5 tips to stay in control of your smart home


Picture this scene: your house blinds automatically rise when the sun’s rays hit them first thing in the morning, the air-conditioning unit clicks into gear, the lights and the radio turn on, the coffee machine switches itself on, and your fridge automatically orders more milk for your coffee because it knows you’re running low on supplies, and all this happens before you even get out of bed and summon the will and energy to face the world. It might sound like a scene straight out of a science fiction movie, but for AI technicians this is a glimpse into what they believe the future holds for all of us.

As fantastical as that might sound today; it’s not really all that far-moved from reality. We’re pretty sure that such advanced technology is within reach. Admittedly, we haven’t quite reached the stage with smart homes where connected devices are yet able to communicate independently with each other. Technology and AI, sadly, isn’t quite that sophisticated or integrated yet. However, given the giants leaps and bounds that AI has been able to make over the last few years, it’s probably likely that in the not-too-distant future the appliances in your connected smart homes will become independent and will be able to act without prompts from you, the user. The question is, should that worry you?

So what exactly does the future hold for smart connected homes? Well, we are as a race buying more and more connected devices. Research from Australia by Telsyte found that the typical Australian home has, on average, currently got 17.1 connected devices. You might find those figures surprising, given the antipathy many people feel towards the intrusion of AI into many aspects of our everyday lives. However, what will probably surprise you even more, is that Telsyte also predicted that the number of connected devices in Australian households – smart devices like air-conditioning units and security cameras is set to more than double over the next few years. It estimates that by 2022, Australian households will on average have 37 smart devices in their homes. If that is predicted to happen Down Under, then you can bet your life it will definitely happen everywhere else.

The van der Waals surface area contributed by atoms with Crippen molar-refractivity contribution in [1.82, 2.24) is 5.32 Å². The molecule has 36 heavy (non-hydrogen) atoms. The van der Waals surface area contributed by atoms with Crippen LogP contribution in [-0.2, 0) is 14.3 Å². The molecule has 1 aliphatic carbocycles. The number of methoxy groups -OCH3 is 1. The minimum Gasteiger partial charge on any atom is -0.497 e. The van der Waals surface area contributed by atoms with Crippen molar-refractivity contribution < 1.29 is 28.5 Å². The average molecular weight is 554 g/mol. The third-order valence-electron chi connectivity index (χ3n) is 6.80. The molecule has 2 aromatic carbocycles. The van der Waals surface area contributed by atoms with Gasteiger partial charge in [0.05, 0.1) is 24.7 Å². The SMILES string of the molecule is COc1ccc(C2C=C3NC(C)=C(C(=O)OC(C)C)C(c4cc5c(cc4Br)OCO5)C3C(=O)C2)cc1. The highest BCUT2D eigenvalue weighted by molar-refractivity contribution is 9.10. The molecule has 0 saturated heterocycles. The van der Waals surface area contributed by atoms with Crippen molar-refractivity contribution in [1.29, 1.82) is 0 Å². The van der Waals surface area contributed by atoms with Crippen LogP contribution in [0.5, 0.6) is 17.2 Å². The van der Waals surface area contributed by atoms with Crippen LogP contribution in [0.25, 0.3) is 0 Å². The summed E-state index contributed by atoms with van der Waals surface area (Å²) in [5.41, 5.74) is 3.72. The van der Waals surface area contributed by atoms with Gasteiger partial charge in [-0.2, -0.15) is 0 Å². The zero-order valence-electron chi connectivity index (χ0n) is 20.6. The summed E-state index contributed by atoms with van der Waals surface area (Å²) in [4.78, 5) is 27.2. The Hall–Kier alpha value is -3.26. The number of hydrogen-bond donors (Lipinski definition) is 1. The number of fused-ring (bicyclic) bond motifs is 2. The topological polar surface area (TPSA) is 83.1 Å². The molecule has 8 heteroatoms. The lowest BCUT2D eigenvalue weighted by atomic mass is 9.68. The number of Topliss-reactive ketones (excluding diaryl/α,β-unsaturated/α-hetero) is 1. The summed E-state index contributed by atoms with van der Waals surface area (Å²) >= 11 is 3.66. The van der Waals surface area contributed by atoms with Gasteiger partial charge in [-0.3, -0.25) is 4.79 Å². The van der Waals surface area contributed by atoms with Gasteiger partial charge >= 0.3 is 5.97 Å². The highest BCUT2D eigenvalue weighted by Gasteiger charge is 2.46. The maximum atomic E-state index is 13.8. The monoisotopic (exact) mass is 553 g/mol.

Whether you’re an AI zealot or technological Luddite – a lover or a hater of smart devices – one thing is clear and indisputable, and it’s this: the smarter and more internet-connected our homes become; the more crucial it is to secure them and protect them from those who would seek to harm you. You can, of course, easily protect your home and your family by simply ditching all connected technology, but is that really an option?

You might have your doubts about smart speakers and smart locks and lights –  you might not trust them – but do you really want to go back to the Stone Age? Like it or not, the connected home is here to stay. So, if you really want to protect your home and the welfare of your family, what you need to do is to turn home into a safe home. That might sound like a big ask, but it’s easier than you might imagine.

You can make a start by following these 5 tips:

Get to know what’s smart and what’s not

A great number of household appliances and security gadgets from washing machines and fridges to smoke alarms and video doorbells are now available as smart devices. The importance of understanding what these appliances are capable of and how the technology works cannot be stressed enough.  You really do need to get to know these appliances properly, and be fully aware of the default settings of your smart devices. Moreover, you’ll need to understand how to make changes to these default settings in order to make them best suited to your preferences and lifestyle.

How do smart home devices work?

A smart device is an electronic device, generally connected to other devices or networks via different wireless protocols such as Bluetooth, NFC, Wi-Fi, LiFi, 3G, etc., that can operate to some extent interactively and autonomously. A smart home device system has three main components – an app, the hub and the device – which all connect and interact through the home WiFi system.